Approximately 90% of total date production in the U.S. is localized in the Coachella Valley, southwest California. The remainder is in the bordering Imperial Valley, Calif., and Yuma, Ariz. The date trees (Phoenix dactylifera L.) occupy 2282 ha, have an annual yield of 24,000 tons, and a product value of $62 million. Major varieties include `Deglet Noor', `Khadrawl', `Zahide', and `Majhool'. Although climatic requirements for date production prevail in the Valley, major problems related to soil and water have adverse effects on yield and fruit quality. These include water and soil salinity, high water table, high soil compaction and stratification, and low fertility. Slip plowing has been a recommended practice for decompacting the soil. However, soils get recompacted by machinery used in cultural operations. We recently introduced planting cover crops in a no-till system to improve soil fertility, reduce compaction, and improve drainage.

Free access

Felix Ponder Jr., James E. Jones and Joan Haines

Annual applications of N, P, and K fertilizers were broadcast for 4 years around black walnut trees (Juglans nigra L.) in an upland plantation to determine their effect on nut production and foliar nutrient levels. Fertilization significantly (P = 0.05) increased nut production, treatments containing P with N and/or K being most effective. Doubling the rate of application did not produce a corresponding yield in nuts. Increases in leaf concentrations of N, P, and K were associated with increasing treatment levels of these elements. Levels of all elements tested, except P, were above deficiency levels. The modest gain in production suggests that soil fertility was not a major factor limiting nut production for trees in this study.

Free access

Christopher Worden, George Elliott, Bernard Bible, Karl Guillard and Thomas Morris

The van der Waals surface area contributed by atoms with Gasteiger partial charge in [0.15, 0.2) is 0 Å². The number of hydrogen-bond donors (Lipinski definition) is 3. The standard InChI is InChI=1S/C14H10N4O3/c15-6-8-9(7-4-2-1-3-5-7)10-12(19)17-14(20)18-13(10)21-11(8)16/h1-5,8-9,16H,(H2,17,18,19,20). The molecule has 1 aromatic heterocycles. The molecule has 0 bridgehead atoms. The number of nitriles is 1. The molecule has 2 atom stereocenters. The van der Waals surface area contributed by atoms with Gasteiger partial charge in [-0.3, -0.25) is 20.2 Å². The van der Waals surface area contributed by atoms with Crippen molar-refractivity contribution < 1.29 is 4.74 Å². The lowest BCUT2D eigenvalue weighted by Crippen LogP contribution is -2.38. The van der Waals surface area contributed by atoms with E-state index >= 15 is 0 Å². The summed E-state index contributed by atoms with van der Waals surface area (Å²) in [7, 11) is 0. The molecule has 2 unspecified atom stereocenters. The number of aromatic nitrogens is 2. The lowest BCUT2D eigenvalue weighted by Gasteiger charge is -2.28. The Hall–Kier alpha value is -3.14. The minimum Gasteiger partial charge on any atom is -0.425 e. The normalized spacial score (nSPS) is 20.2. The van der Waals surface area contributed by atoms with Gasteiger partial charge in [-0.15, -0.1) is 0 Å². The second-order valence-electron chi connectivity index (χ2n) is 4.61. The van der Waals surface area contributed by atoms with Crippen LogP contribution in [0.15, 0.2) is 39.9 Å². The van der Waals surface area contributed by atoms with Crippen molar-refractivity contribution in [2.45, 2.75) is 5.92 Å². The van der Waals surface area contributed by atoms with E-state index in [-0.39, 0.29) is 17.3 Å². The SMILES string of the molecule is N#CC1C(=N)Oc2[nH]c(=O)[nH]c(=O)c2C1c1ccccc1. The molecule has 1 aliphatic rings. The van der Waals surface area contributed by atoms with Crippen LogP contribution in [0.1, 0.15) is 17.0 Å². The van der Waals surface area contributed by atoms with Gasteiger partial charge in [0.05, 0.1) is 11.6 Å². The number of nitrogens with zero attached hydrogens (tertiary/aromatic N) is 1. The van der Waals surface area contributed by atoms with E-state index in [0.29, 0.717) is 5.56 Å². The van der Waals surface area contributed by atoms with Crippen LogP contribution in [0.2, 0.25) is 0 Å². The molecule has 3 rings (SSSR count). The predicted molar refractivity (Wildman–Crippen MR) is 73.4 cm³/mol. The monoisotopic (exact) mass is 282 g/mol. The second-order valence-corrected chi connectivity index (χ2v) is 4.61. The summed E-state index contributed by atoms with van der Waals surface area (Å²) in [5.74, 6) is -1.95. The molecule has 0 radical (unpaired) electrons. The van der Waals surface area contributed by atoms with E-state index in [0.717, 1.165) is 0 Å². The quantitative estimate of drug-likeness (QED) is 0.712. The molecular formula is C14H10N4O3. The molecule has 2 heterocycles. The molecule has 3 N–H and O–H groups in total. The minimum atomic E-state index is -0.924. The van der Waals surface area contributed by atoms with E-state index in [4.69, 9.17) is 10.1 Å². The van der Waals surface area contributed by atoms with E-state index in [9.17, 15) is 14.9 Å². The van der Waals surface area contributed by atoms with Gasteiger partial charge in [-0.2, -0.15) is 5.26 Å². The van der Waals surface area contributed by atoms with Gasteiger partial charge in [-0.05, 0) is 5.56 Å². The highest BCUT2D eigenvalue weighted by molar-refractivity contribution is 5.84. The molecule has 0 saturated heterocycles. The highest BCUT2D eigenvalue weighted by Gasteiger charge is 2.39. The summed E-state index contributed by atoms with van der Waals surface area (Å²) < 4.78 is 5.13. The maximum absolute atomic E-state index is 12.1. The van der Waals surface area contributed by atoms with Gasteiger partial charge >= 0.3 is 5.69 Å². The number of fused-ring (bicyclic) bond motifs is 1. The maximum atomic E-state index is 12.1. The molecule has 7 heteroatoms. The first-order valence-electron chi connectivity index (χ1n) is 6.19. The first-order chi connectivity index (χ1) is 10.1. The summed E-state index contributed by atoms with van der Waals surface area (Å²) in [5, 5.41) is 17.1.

A composting facility in New Milford, Conn. (NMF), utilizes food-processing residuals, including spent tea leaves, coffee grounds, cocoa shell and cleanings, wastewater treatment sludge from a food ingredients manufacturing plant, and past-expiration processed vegetable products. Materials are composted in aerated, frequently turned windrows under cover. The range of inputs, combined with time constraints on the composting process, has resulted in a variable, immature compost product with a high rate of microbial activity. Users have expressed concern about potential phytotoxicity or nutrient immobilization from using NMF compost. Therefore, research was conducted to determine the influence of cured and uncured NMF compost amendments on potentially sensitive crops with high nutrient requirements. Arugula (Eruca vesicaria) and green bibb lettuce (Lactuca sativa) were grown on two Connecticut organic farm research sites in 1998 and 1999. Both sites have soils classified as coarse loamy over sandy or sandy-skeletal, mixed, mesic, typic, Dystraudepts. Farms differed in the length of time under organic farm management. One farm has been an organic farm since 1988 and consequently has high soil fertility, while the other was a first-year organic farm in 1998, and had relatively low soil fertility. Three amendment types were applied: cured compost, uncured compost, and organic fertilizer (5N-3P2O5-4K2O). Amendment application rates were estimated to provide a comparable range of plant-available nutrients for the amendments and a control without fertilizer. Compost application rates were 3.4, 6.8, 20.2, 35.8, and 71.7 Mg·ha-1 (dry-weight basis) in 1998 and 11.2, 22.4, 44.8, and 89.6 Mg·ha-1 (dry-weight basis) in 1999. Organic fertilizer application rates were 1.34, 2.68, 5.36, 10.72, and 21.44 Mg·ha-1 in 1998 and 1.34, 2.68, 5.38, and 10.72 Mg·ha-1 in 1999. Soil organic matter and nutrients increased with amendment application rate at both locations. Crop yields increased with amendment rate at the new, lower-fertility farm, but yields did not respond to amendments at the older, higher-fertility farm. Yield differences were minor between the uncured and cured compost treatments at both locations. This indicates that either cured or uncured NMF food-processing residual compost can be successfully used as an organic soil amendment for salad green production.